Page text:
Mycelium is the vegetative part of a fungus or fungus-like bacterial colony, consisting of a mass of branching, thread-like hyphae. The mass of hyphae is sometimes called shiro, especially within the fairy ring fungi. Fungal
colonies composed of mycelium are found in and on soil and many other substrates. A typical single spore germinates into a monokaryotic mycelium, which cannot reproduce sexually; when two compatible monokaryotic mycelia join and form a dikaryotic mycelium, that mycelium may form fruiting bodies such as mushrooms. A mycelium may be minute, forming a colony that is too small to see, or may grow to span thousands of acres as in Armillaria. Through the mycelium, a fungus absorbs nutrients from its environment. It does this in a two-stage process. First, the hyphae secrete enzymes
onto or into the food source, which break down biological polymers
into smaller units such as monomers. These monomers are then absorbed into the mycelium by facilitated diffusion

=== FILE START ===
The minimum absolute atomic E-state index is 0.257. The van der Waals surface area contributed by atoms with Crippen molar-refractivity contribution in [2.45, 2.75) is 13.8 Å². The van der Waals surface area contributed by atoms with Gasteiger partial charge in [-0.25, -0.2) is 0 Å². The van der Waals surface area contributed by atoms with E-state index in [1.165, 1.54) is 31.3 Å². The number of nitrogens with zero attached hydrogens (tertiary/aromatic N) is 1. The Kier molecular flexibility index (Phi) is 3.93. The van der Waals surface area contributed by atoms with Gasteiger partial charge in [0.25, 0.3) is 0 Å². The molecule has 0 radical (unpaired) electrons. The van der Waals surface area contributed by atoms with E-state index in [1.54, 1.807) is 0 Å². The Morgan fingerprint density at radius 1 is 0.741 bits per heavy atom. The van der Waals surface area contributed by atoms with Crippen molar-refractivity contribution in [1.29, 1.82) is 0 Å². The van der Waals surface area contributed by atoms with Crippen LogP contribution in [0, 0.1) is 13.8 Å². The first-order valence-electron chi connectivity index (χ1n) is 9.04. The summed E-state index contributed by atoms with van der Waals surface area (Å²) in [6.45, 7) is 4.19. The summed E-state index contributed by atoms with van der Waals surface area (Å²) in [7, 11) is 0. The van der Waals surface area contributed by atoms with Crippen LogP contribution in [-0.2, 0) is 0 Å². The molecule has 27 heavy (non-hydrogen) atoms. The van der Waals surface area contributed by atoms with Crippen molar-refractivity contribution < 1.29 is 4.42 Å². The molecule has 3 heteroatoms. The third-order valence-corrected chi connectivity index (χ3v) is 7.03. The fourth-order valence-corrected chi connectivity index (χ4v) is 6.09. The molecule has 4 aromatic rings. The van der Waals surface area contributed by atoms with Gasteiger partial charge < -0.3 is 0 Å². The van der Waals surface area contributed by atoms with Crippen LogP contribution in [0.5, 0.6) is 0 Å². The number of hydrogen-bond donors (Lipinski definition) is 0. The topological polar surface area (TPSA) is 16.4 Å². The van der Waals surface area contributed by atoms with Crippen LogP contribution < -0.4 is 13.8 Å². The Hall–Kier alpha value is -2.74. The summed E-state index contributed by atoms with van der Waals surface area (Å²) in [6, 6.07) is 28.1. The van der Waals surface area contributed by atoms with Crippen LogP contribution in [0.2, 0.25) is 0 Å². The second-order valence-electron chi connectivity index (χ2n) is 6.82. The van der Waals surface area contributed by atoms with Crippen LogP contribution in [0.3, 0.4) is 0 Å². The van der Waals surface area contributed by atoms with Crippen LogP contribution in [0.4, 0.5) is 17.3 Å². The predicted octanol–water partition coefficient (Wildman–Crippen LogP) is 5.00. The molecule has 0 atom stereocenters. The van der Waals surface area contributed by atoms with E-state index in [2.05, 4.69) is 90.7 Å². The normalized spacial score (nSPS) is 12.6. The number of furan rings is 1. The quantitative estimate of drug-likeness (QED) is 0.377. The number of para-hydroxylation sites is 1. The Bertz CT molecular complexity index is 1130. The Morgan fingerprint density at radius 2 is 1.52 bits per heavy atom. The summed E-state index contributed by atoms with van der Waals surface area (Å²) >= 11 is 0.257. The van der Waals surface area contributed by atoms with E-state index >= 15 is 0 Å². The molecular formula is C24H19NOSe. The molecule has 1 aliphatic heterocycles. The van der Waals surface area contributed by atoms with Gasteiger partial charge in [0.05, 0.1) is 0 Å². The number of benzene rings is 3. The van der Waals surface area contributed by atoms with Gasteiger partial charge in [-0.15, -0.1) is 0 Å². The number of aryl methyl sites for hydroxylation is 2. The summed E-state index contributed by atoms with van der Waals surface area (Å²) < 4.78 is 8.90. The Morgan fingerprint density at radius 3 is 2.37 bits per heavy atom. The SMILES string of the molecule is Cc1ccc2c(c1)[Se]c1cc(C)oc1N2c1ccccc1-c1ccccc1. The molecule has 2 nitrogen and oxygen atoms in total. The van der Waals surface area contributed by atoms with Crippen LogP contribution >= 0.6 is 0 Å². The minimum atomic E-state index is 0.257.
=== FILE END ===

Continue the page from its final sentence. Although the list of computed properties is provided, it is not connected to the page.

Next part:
and active transport. Mycelia are vital in terrestrial and aquatic ecosystems for their role in the decomposition of plant material. They contribute to the organic fraction of soil, and their growth releases carbon dioxide into the atmosphere
(see carbon cycle Ectomycorrhizal extramatrical mycelium, as well as the mycelium of arbuscular mycorrhizal fungi increase the efficiency of water and nutrient absorption of most plants and confers resistance to some plant pathogens. Mycelium is an important food source for many soil invertebrates.
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